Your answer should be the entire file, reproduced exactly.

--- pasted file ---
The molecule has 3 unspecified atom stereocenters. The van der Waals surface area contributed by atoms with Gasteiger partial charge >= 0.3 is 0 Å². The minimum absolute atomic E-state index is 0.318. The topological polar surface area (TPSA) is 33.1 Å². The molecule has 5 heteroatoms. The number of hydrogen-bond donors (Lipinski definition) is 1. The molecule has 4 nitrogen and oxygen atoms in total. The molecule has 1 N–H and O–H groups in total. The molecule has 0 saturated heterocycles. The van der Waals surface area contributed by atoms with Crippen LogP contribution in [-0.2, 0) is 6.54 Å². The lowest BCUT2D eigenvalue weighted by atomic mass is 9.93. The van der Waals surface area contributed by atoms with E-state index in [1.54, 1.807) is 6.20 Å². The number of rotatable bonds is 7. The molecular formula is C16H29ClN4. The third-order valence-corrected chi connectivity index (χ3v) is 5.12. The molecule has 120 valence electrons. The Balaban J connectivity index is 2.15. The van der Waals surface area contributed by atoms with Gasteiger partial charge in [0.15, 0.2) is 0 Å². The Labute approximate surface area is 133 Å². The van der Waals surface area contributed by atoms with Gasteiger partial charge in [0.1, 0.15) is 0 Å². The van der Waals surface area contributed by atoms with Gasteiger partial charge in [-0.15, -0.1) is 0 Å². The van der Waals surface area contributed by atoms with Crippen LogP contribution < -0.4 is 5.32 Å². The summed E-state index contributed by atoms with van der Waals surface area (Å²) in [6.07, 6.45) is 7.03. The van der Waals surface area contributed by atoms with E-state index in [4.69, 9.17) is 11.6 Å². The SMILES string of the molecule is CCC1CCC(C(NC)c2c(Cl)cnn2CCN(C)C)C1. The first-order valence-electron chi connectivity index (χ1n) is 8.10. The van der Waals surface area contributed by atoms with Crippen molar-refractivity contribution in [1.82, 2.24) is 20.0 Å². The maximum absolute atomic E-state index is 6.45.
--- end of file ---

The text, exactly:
The molecule has 3 unspecified atom stereocenters. The van der Waals surface area contributed by atoms with Gasteiger partial charge >= 0.3 is 0 Å². The minimum absolute atomic E-state index is 0.318. The topological polar surface area (TPSA) is 33.1 Å². The molecule has 5 heteroatoms. The number of hydrogen-bond donors (Lipinski definition) is 1. The molecule has 4 nitrogen and oxygen atoms in total. The molecule has 1 N–H and O–H groups in total. The molecule has 0 saturated heterocycles. The van der Waals surface area contributed by atoms with Crippen LogP contribution in [-0.2, 0) is 6.54 Å². The lowest BCUT2D eigenvalue weighted by atomic mass is 9.93. The van der Waals surface area contributed by atoms with E-state index in [1.54, 1.807) is 6.20 Å². The number of rotatable bonds is 7. The molecular formula is C16H29ClN4. The third-order valence-corrected chi connectivity index (χ3v) is 5.12. The molecule has 120 valence electrons. The Balaban J connectivity index is 2.15. The van der Waals surface area contributed by atoms with Gasteiger partial charge in [0.15, 0.2) is 0 Å². The Labute approximate surface area is 133 Å². The van der Waals surface area contributed by atoms with Gasteiger partial charge in [0.1, 0.15) is 0 Å². The van der Waals surface area contributed by atoms with Gasteiger partial charge in [-0.15, -0.1) is 0 Å². The van der Waals surface area contributed by atoms with Crippen LogP contribution < -0.4 is 5.32 Å². The summed E-state index contributed by atoms with van der Waals surface area (Å²) in [6.07, 6.45) is 7.03. The van der Waals surface area contributed by atoms with E-state index in [4.69, 9.17) is 11.6 Å². The SMILES string of the molecule is CCC1CCC(C(NC)c2c(Cl)cnn2CCN(C)C)C1. The first-order valence-electron chi connectivity index (χ1n) is 8.10. The van der Waals surface area contributed by atoms with Crippen molar-refractivity contribution in [1.82, 2.24) is 20.0 Å². The maximum absolute atomic E-state index is 6.45.